--> Getting It Right: Staunching the Flow

Wednesday, July 18, 2007

Staunching the Flow

Political success by a party leader can be achieved with a few key attributes, which are easy enough to write about, but far more difficult to actually deliver.

Carole James, the NDP head-boss under whose tenure the NDP have slipped back down to popularity levels not seen since before the last election, has struggled with leadership, team-building, vision-setting and adaptability.

In this week’s Ipsos-Reid poll, the popularity of the party has sunk even further to 32%, almost 20% behind that of the governing BC Liberals. Let’s not forget there was a time, just about three year ago, when observers predicted a return of the NDP, phoenix-like from the ashes of the humiliating election of 2001.

The numbers also show, more importantly, that James’ personal approval has slipped 18% from her all time high to 51%, and now sits just two points behind that of the Premier.

While two points doesn’t sound like much, it is unheard of for the Opposition Leader to trail the governing Leader in this regard. The Premier of the province does tough work, regardless of political stripe, and has to make decisions that turn people off his party and his person.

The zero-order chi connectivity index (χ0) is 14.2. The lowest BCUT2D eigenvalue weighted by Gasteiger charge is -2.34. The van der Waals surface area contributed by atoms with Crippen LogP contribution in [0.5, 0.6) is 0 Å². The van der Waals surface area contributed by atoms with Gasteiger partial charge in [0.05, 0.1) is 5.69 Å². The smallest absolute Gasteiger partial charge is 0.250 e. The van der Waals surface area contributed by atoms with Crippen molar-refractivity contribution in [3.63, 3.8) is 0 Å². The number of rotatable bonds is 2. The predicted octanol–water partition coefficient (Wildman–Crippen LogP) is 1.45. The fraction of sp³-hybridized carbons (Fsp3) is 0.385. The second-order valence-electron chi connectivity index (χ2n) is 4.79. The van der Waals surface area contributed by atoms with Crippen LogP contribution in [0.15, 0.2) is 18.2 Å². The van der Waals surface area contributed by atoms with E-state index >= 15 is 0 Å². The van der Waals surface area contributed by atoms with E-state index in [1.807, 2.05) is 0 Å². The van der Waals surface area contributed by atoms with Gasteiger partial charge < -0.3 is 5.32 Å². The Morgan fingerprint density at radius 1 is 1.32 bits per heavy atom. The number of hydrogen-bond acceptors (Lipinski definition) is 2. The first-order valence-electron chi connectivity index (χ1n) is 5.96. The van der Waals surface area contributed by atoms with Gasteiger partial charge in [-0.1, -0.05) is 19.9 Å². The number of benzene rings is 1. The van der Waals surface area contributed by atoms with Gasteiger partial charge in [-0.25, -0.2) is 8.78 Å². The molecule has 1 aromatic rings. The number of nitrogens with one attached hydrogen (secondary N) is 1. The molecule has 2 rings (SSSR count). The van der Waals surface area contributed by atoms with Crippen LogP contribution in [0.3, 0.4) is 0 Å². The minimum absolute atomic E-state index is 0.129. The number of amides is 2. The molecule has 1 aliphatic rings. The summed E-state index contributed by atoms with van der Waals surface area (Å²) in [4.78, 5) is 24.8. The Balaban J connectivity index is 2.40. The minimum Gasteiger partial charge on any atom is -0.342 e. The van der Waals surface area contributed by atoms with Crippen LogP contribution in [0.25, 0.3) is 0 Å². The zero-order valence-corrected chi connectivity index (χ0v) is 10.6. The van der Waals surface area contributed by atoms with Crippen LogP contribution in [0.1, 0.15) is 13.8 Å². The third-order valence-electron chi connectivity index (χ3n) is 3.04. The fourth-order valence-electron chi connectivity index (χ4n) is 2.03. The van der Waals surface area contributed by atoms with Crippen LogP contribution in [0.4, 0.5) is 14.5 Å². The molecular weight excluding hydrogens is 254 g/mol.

In one respect, there are issues beyond her control that make it very difficult for her to push an NDP agenda, if in fact there is one. The economy is booming and that success has been linked in voter’s minds to the 2001 dismissal of the NDP from government and the turn-around seen since.

That being said, there are gaps in government policy in Victoria big enough to drive a truck through– there always is. And NDP members can see these and cannot understand why their leader can’t focus her team on the short-comings of the government.

After being elected to bring a new, kinder, gentler face to the NDP, she has been slow to learn that politics isn’t the same as the sandbox, and that people desire decisiveness and action – they want to feel protected and cared for in a primeval sense by their leaders. If the storm comes or the army invades, they want to know that the leadership will be on the front line brandishing the biggest sword.

Unfortunately James’ team doesn’t see the problem that way, and she is further hampered because she won’t rein in her caucus who, in fighting for their own political lives, are firing randomly on issues, like road potholes, which do little to help build that sense of a team working together.

The piranhas are happy to circle after sensing the blood from flesh wounds. James doesn’t have much time left to bandage the cuts before she will be turn apart from her own team.


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